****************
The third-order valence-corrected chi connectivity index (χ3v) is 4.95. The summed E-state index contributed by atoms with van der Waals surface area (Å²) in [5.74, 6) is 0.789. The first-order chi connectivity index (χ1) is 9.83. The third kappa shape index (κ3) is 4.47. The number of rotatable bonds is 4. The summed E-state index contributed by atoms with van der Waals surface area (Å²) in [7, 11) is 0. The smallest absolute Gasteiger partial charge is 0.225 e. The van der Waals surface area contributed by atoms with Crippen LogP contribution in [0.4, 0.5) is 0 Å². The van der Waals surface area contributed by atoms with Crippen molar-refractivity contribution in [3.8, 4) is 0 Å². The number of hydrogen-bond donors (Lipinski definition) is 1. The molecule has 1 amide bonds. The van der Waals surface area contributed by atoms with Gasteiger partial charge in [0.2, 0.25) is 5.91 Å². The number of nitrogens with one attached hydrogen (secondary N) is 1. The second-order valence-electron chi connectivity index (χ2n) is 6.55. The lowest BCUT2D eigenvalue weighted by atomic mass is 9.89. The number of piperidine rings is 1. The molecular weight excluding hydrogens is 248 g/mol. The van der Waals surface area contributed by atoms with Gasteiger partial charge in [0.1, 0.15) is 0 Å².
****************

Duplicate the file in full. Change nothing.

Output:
The third-order valence-corrected chi connectivity index (χ3v) is 4.95. The summed E-state index contributed by atoms with van der Waals surface area (Å²) in [5.74, 6) is 0.789. The first-order chi connectivity index (χ1) is 9.83. The third kappa shape index (κ3) is 4.47. The number of rotatable bonds is 4. The summed E-state index contributed by atoms with van der Waals surface area (Å²) in [7, 11) is 0. The smallest absolute Gasteiger partial charge is 0.225 e. The van der Waals surface area contributed by atoms with Crippen LogP contribution in [0.4, 0.5) is 0 Å². The van der Waals surface area contributed by atoms with Crippen molar-refractivity contribution in [3.8, 4) is 0 Å². The number of hydrogen-bond donors (Lipinski definition) is 1. The molecule has 1 amide bonds. The van der Waals surface area contributed by atoms with Gasteiger partial charge in [0.2, 0.25) is 5.91 Å². The number of nitrogens with one attached hydrogen (secondary N) is 1. The second-order valence-electron chi connectivity index (χ2n) is 6.55. The lowest BCUT2D eigenvalue weighted by atomic mass is 9.89. The number of piperidine rings is 1. The molecular weight excluding hydrogens is 248 g/mol. The van der Waals surface area contributed by atoms with Gasteiger partial charge in [0.1, 0.15) is 0 Å².